Following Clement, Origen (184/185-253/254) became the next renowned teacher of the Catechetical School of Alexandria. It was there his prodigious talent, purity of character, and capacity for learning first developed. With the martyrdom of his father Leonides (and the confiscation of his property), Origen came to rely on a wealthy patron before going on to become the president of the catechetical school at the young age of 18! A strict ascetic, he grew into the most industrious of the ante-Nicene Fathers, seeking to guide seekers from non-Christian philosophies and heretical Gnostics into the Christian faith.
Numerous reasons give us hope of finding adoption nuggets in Origen’s writings: the amount he wrote (6,000 publications!); his “fertile thought, keen penetration, and glowing imagination”; his emphasis on catholic or universal theology (inclusive of the preceding Greek Fathers’ interest in adoption?); and his influence on the exegesis of Scripture.
Allowing for the fact that the Hendrickson series only includes certain representative samples of Origen’s writing ~ the theological treatise De Principiis on the fundamental doctrines of Christianity; sample commentaries such as those on the Gospels of Matthew and John; and his apologetic treatise Against Celsus ~ it is nevertheless surprising to find only three mentions of the doctrine of adoption in these 760 pages of small print. The doctrinal intent of De Principiis and the long history of reading the adoption motif into the writings of John suggested many more would have been found.
The first mention occurs amid Origen’s claim that every rational creature needs participation in the Trinity. Whereas participation in the Son of God grants adoption, participation in the Spirit of God grants holiness (De Principiis, Ante-Nicene Fathers 4:379).
The second occurs in Against Celsus as a quotation of Romans 8:15: “For ye have not received the spirit of bondage again to fear; but ye have received the Spirit of adoption, whereby we cry, Abba, Father” (Ante-Nicene Fathers, 4:421).
The third, also in Against Celsus, applies the idea of participation in God. Such a participation is a divine blessedness in which we are “imbued with that excellent spirit of adoption which in the sons of the heavenly Father cries, not with words, but with deep effect in the inmost heart, ‘Abba, Father’” (Ante-Nicene Fathers, 4: 642).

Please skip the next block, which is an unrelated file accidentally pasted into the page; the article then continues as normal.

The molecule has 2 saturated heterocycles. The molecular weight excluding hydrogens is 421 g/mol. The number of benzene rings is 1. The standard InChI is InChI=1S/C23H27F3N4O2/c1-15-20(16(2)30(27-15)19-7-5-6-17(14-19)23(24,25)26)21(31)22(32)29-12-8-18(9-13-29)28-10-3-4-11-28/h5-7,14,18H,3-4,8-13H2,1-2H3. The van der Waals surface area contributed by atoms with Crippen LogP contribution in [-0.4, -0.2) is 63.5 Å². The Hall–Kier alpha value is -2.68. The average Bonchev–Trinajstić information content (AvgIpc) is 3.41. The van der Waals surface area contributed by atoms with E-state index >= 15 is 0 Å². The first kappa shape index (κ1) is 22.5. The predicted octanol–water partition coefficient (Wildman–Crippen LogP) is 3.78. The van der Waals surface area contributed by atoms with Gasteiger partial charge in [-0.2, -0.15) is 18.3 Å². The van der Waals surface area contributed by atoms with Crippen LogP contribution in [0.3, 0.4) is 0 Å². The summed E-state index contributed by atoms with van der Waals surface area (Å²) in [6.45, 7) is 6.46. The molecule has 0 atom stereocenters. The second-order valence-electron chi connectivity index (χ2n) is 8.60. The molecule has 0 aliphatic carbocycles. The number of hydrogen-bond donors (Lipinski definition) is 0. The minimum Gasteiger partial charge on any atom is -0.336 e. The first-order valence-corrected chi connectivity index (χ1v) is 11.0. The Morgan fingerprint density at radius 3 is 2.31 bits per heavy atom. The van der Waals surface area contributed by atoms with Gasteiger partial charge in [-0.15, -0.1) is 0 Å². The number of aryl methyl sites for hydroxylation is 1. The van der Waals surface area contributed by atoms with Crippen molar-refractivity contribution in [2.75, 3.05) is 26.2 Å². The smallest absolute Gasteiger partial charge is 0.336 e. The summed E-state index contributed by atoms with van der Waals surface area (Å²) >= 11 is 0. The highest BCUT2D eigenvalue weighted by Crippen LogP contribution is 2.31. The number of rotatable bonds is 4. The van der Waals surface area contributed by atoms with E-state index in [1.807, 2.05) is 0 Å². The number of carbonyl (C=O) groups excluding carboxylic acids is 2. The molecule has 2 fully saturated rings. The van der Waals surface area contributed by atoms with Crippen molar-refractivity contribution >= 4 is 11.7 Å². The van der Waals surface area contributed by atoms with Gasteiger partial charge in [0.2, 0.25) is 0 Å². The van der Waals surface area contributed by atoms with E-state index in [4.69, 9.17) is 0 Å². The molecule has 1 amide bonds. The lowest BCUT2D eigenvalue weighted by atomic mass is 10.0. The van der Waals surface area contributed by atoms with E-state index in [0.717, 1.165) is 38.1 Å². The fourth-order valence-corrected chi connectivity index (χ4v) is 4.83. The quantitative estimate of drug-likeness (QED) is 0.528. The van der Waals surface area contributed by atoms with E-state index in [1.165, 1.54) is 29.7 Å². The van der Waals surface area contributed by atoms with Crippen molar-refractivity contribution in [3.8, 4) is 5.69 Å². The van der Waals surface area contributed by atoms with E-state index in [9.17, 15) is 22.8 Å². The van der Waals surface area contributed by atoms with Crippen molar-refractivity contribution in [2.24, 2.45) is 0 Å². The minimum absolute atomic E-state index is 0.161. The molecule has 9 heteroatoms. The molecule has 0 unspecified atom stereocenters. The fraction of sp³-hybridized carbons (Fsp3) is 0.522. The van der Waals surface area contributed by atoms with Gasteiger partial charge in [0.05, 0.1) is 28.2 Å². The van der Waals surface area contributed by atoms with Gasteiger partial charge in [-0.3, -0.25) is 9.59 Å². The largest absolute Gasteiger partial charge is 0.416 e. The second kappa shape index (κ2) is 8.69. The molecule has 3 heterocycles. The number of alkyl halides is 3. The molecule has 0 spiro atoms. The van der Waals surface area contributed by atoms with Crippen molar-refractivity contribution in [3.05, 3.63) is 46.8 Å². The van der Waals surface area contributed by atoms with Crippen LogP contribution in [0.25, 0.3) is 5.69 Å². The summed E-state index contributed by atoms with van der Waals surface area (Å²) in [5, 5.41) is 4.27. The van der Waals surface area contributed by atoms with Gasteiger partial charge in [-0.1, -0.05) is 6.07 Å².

While I leave it to others to search the remainder of Origen’s writings (you’ll be relieved to know that only a third of them have survived!), two main concluding comments may be made.
First, we would be mistaken to isolate adoption as the neglected aspect of Origen’s doctrine of salvation. Like others of the period, this great but erring biblical theologian, scholar, exegete, and systematic thinker says remarkably little of the constituent elements of salvation in his theological and apologetical treatises.
Second, the absence of relevant comment in Origen’s commentaries on Matthew (“sons of the kingdom”) and John (the new birth, children of God), has nothing to do with the fact that adoption is not there (with the possible exception of John 1:12). It has everything to do with his allegorizing approach to biblical exposition which took him away from the context and exegesis of the text. Ironically, this fallacious approach kept him from the fallacious exegesis of many of his critics down to the present. They wouldn’t be “seen dead” allegorizing Scripture as Origen did, but think nothing of reading adoption into Matthean and Johannine texts without demonstrable warrant.
* At http://www.fromhisfullness.com/tim-jr-trumper/adoption/adoption-nuggets-2-dipping-into-historical-theology/ this post follows on in chronological order from that of Clement of Alexandria. See the “EighthNugget” and “Ninth Nugget.”
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